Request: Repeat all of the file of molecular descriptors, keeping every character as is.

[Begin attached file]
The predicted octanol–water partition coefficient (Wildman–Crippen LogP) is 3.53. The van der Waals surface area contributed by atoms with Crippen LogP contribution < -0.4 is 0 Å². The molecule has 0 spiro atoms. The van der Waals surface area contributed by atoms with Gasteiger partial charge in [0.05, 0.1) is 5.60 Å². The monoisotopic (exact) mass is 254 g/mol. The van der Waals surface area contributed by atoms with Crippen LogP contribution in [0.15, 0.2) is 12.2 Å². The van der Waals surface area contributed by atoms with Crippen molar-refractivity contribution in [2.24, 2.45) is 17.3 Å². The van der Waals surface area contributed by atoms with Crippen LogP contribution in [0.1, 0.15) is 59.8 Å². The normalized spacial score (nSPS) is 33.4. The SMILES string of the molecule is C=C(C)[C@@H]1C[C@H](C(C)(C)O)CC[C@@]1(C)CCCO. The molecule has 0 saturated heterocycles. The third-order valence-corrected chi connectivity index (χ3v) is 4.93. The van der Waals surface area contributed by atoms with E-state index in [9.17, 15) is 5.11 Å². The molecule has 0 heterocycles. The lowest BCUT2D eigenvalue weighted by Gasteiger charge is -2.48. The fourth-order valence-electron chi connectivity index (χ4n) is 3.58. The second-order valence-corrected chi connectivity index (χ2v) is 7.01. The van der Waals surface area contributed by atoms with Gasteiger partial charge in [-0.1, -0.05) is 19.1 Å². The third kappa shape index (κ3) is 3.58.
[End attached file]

The predicted octanol–water partition coefficient (Wildman–Crippen LogP) is 3.53. The van der Waals surface area contributed by atoms with Crippen LogP contribution < -0.4 is 0 Å². The molecule has 0 spiro atoms. The van der Waals surface area contributed by atoms with Gasteiger partial charge in [0.05, 0.1) is 5.60 Å². The monoisotopic (exact) mass is 254 g/mol. The van der Waals surface area contributed by atoms with Crippen LogP contribution in [0.15, 0.2) is 12.2 Å². The van der Waals surface area contributed by atoms with Crippen molar-refractivity contribution in [2.24, 2.45) is 17.3 Å². The van der Waals surface area contributed by atoms with Crippen LogP contribution in [0.1, 0.15) is 59.8 Å². The normalized spacial score (nSPS) is 33.4. The SMILES string of the molecule is C=C(C)[C@@H]1C[C@H](C(C)(C)O)CC[C@@]1(C)CCCO. The molecule has 0 saturated heterocycles. The third-order valence-corrected chi connectivity index (χ3v) is 4.93. The van der Waals surface area contributed by atoms with E-state index in [9.17, 15) is 5.11 Å². The molecule has 0 heterocycles. The lowest BCUT2D eigenvalue weighted by Gasteiger charge is -2.48. The fourth-order valence-electron chi connectivity index (χ4n) is 3.58. The second-order valence-corrected chi connectivity index (χ2v) is 7.01. The van der Waals surface area contributed by atoms with Gasteiger partial charge in [-0.1, -0.05) is 19.1 Å². The third kappa shape index (κ3) is 3.58.